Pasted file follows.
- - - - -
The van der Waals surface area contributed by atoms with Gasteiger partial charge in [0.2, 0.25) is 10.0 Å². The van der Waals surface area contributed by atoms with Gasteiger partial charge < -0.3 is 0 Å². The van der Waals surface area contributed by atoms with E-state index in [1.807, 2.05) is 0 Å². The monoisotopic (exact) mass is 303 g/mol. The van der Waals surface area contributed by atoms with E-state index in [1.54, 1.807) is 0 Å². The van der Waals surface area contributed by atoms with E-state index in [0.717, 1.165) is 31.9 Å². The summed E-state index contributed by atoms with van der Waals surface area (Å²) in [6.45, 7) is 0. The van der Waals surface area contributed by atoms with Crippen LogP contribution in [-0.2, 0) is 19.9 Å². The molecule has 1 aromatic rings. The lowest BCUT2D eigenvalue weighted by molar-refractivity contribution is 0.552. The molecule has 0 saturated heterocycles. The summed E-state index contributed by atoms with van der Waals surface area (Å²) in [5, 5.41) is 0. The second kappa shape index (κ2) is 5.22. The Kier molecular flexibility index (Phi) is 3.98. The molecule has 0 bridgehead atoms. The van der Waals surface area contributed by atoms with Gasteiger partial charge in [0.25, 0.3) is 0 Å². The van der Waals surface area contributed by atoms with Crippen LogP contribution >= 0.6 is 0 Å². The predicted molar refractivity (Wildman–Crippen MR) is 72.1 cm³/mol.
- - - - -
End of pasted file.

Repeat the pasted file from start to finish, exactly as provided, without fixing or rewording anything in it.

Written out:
The van der Waals surface area contributed by atoms with Gasteiger partial charge in [0.2, 0.25) is 10.0 Å². The van der Waals surface area contributed by atoms with Gasteiger partial charge < -0.3 is 0 Å². The van der Waals surface area contributed by atoms with E-state index in [1.807, 2.05) is 0 Å². The monoisotopic (exact) mass is 303 g/mol. The van der Waals surface area contributed by atoms with E-state index in [1.54, 1.807) is 0 Å². The van der Waals surface area contributed by atoms with E-state index in [0.717, 1.165) is 31.9 Å². The summed E-state index contributed by atoms with van der Waals surface area (Å²) in [6.45, 7) is 0. The van der Waals surface area contributed by atoms with Crippen LogP contribution in [-0.2, 0) is 19.9 Å². The molecule has 1 aromatic rings. The lowest BCUT2D eigenvalue weighted by molar-refractivity contribution is 0.552. The molecule has 0 saturated heterocycles. The summed E-state index contributed by atoms with van der Waals surface area (Å²) in [5, 5.41) is 0. The second kappa shape index (κ2) is 5.22. The Kier molecular flexibility index (Phi) is 3.98. The molecule has 0 bridgehead atoms. The van der Waals surface area contributed by atoms with Gasteiger partial charge in [0.25, 0.3) is 0 Å². The van der Waals surface area contributed by atoms with Crippen LogP contribution >= 0.6 is 0 Å². The predicted molar refractivity (Wildman–Crippen MR) is 72.1 cm³/mol.